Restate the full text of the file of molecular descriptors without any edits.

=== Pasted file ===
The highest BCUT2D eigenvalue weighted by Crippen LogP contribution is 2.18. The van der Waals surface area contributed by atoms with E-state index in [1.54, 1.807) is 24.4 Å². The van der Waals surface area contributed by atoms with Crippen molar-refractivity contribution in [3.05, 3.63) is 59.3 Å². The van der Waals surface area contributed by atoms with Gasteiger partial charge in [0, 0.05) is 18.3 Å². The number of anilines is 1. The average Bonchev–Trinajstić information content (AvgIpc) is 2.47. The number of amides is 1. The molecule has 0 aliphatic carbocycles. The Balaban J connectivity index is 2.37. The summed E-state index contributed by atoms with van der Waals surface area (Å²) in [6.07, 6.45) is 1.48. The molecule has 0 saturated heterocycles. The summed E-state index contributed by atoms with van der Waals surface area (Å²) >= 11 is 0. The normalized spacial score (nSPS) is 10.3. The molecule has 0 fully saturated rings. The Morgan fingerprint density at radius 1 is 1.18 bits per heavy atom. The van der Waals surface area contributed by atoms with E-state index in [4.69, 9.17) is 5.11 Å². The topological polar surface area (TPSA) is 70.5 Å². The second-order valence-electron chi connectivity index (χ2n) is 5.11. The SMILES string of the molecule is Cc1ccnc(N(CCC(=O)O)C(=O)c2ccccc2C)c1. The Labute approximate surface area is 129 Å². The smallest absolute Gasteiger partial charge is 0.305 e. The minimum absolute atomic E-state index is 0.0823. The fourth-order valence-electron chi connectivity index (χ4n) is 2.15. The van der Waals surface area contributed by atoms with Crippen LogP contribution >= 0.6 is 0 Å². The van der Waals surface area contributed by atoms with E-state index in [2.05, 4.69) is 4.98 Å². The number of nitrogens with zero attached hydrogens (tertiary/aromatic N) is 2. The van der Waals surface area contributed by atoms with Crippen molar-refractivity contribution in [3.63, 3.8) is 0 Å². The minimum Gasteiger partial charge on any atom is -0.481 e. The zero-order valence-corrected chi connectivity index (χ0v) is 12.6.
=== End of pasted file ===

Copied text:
The highest BCUT2D eigenvalue weighted by Crippen LogP contribution is 2.18. The van der Waals surface area contributed by atoms with E-state index in [1.54, 1.807) is 24.4 Å². The van der Waals surface area contributed by atoms with Crippen molar-refractivity contribution in [3.05, 3.63) is 59.3 Å². The van der Waals surface area contributed by atoms with Gasteiger partial charge in [0, 0.05) is 18.3 Å². The number of anilines is 1. The average Bonchev–Trinajstić information content (AvgIpc) is 2.47. The number of amides is 1. The molecule has 0 aliphatic carbocycles. The Balaban J connectivity index is 2.37. The summed E-state index contributed by atoms with van der Waals surface area (Å²) in [6.07, 6.45) is 1.48. The molecule has 0 saturated heterocycles. The summed E-state index contributed by atoms with van der Waals surface area (Å²) >= 11 is 0. The normalized spacial score (nSPS) is 10.3. The molecule has 0 fully saturated rings. The Morgan fingerprint density at radius 1 is 1.18 bits per heavy atom. The van der Waals surface area contributed by atoms with E-state index in [4.69, 9.17) is 5.11 Å². The topological polar surface area (TPSA) is 70.5 Å². The second-order valence-electron chi connectivity index (χ2n) is 5.11. The SMILES string of the molecule is Cc1ccnc(N(CCC(=O)O)C(=O)c2ccccc2C)c1. The Labute approximate surface area is 129 Å². The smallest absolute Gasteiger partial charge is 0.305 e. The minimum absolute atomic E-state index is 0.0823. The fourth-order valence-electron chi connectivity index (χ4n) is 2.15. The van der Waals surface area contributed by atoms with Crippen LogP contribution >= 0.6 is 0 Å². The van der Waals surface area contributed by atoms with E-state index in [2.05, 4.69) is 4.98 Å². The number of nitrogens with zero attached hydrogens (tertiary/aromatic N) is 2. The van der Waals surface area contributed by atoms with Crippen molar-refractivity contribution in [3.63, 3.8) is 0 Å². The minimum Gasteiger partial charge on any atom is -0.481 e. The zero-order valence-corrected chi connectivity index (χ0v) is 12.6.